Author bio section

I am the author of this blog and also a top-producing Loan Officer and CEO of InstaMortgage Inc, the fastest-growing mortgage company in America. All the advice is based on my experience of helping thousands of homebuyers and homeowners. We are a mortgage company and will help you with all your mortgage needs. Unlike lead generation websites, we do not sell your information to multiple lenders or third-party companies.

Your weekly dose of San Jose Mortgage Rates, Real Estate Trends and top Economy news.

The week that was:

  • Freddie Mac in its Primary Mortgage Market Survey reported that the 30-year fixed-rate mortgage (FRM) averaged 4.93 percent with an average 0.7 point for the week ending February 18, 2010. The 5-year adjustable-rate mortgage (ARM) averaged 4.12 percent this week, with an average 0.5 point.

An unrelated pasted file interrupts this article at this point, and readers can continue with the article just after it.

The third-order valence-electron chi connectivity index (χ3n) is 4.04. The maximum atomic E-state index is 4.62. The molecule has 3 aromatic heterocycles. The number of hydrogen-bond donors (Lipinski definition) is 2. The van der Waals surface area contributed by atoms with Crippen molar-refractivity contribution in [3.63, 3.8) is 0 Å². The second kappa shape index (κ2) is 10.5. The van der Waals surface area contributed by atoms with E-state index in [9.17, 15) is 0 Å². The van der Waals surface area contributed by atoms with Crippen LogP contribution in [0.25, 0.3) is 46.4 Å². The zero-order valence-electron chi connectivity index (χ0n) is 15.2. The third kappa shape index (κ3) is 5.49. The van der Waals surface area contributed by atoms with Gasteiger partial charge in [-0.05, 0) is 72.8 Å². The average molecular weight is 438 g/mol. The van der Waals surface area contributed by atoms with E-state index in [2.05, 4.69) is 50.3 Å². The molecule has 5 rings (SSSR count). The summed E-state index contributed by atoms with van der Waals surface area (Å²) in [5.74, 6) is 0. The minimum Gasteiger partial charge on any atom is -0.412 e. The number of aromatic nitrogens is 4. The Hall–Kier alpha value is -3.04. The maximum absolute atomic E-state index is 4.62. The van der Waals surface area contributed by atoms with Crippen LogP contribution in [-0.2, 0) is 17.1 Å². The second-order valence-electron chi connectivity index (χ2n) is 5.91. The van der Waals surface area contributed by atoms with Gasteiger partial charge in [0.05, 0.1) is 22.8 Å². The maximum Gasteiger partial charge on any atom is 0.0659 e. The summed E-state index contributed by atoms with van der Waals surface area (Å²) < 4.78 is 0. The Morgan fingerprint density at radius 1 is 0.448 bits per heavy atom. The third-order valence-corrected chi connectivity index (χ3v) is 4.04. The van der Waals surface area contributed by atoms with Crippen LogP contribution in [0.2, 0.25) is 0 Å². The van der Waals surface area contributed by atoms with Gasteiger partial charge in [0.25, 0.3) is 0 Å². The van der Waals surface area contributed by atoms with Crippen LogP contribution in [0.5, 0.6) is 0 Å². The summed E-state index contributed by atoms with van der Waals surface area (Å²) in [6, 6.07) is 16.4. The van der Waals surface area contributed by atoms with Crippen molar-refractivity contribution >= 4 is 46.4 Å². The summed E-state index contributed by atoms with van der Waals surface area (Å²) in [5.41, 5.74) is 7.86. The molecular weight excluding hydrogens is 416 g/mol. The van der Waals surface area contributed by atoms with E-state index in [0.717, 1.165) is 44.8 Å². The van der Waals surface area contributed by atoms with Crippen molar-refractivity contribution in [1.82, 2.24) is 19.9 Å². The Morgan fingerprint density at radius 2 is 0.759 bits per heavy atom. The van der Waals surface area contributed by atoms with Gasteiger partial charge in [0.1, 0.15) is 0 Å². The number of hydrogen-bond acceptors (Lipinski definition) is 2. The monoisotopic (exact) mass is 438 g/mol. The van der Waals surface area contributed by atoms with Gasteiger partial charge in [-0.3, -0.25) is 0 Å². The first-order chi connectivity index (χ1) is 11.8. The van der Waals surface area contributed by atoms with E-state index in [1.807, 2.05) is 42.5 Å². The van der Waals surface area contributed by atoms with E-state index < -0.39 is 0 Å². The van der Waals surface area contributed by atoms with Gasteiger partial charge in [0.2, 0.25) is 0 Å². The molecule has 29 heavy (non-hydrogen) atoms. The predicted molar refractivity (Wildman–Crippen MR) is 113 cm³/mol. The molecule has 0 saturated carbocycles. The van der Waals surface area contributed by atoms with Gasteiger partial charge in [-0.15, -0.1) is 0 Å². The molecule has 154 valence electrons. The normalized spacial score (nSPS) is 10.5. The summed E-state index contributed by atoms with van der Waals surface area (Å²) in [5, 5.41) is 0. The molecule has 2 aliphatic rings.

• The National Association of Realtors (NAR) reported that existing home sales rose in 48 states and the District of Columbia between the third and fourth quarters of 2009; 32 states experienced double-digit growth.
  • New home construction is also slowly improving. One-family housing starts rose to an annual pace of 484,000 homes in January, which is up almost 36 percent from January 2009, based on the U.S. Census figures. Moreover, homebuilder assessments of market conditions over the first half of 2010 improved in February, according to National Association of Homebuilders / Wells Fargo Housing Market Index.
  • The Fed increased the discount rate to 0.75% from 0.50%. It in itself is not going to increase lending rates, but it once and for all signals the Fed is finished supporting banks and other recipients of government largesse.

The Week that will be:

  • Jan housing statistics this week with new and existing home sales, both expected to have increased from Dec. The Dec Case/Shiller home price index also out.
  • And there is more; two consumer sentiment indexes (the Conference Board’s consumer confidence index and the U. of Michigan consumer sentiment index).

Interest rates are headed higher, in a choppy pattern but up. As for any potential for a sizeable decline in rates; it will take a solid break in the equity markets which at this point doesn’t seem likely.